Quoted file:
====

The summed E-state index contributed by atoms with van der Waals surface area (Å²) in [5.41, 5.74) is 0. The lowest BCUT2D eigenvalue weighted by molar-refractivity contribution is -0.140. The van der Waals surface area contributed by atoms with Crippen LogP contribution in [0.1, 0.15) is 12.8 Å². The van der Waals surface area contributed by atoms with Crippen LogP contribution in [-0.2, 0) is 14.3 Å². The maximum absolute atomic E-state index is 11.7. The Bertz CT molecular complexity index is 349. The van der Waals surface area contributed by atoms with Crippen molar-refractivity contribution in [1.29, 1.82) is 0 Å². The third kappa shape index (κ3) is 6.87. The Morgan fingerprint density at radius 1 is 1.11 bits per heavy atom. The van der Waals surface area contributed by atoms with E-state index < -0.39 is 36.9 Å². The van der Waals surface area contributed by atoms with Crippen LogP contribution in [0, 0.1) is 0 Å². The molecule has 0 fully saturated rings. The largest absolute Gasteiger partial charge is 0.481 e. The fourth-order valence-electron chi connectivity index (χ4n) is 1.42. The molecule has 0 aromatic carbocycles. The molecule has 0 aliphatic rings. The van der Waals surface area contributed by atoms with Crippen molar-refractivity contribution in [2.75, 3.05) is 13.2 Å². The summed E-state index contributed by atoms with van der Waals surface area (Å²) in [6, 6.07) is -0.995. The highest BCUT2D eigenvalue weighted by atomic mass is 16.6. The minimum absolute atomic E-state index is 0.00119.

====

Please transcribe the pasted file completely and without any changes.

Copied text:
The summed E-state index contributed by atoms with van der Waals surface area (Å²) in [5.41, 5.74) is 0. The lowest BCUT2D eigenvalue weighted by molar-refractivity contribution is -0.140. The van der Waals surface area contributed by atoms with Crippen LogP contribution in [0.1, 0.15) is 12.8 Å². The van der Waals surface area contributed by atoms with Crippen LogP contribution in [-0.2, 0) is 14.3 Å². The maximum absolute atomic E-state index is 11.7. The Bertz CT molecular complexity index is 349. The van der Waals surface area contributed by atoms with Crippen molar-refractivity contribution in [1.29, 1.82) is 0 Å². The third kappa shape index (κ3) is 6.87. The Morgan fingerprint density at radius 1 is 1.11 bits per heavy atom. The van der Waals surface area contributed by atoms with E-state index < -0.39 is 36.9 Å². The van der Waals surface area contributed by atoms with Crippen LogP contribution in [0, 0.1) is 0 Å². The molecule has 0 fully saturated rings. The largest absolute Gasteiger partial charge is 0.481 e. The fourth-order valence-electron chi connectivity index (χ4n) is 1.42. The molecule has 0 aromatic carbocycles. The molecule has 0 aliphatic rings. The van der Waals surface area contributed by atoms with Crippen molar-refractivity contribution in [2.75, 3.05) is 13.2 Å². The summed E-state index contributed by atoms with van der Waals surface area (Å²) in [6, 6.07) is -0.995. The highest BCUT2D eigenvalue weighted by atomic mass is 16.6. The minimum absolute atomic E-state index is 0.00119.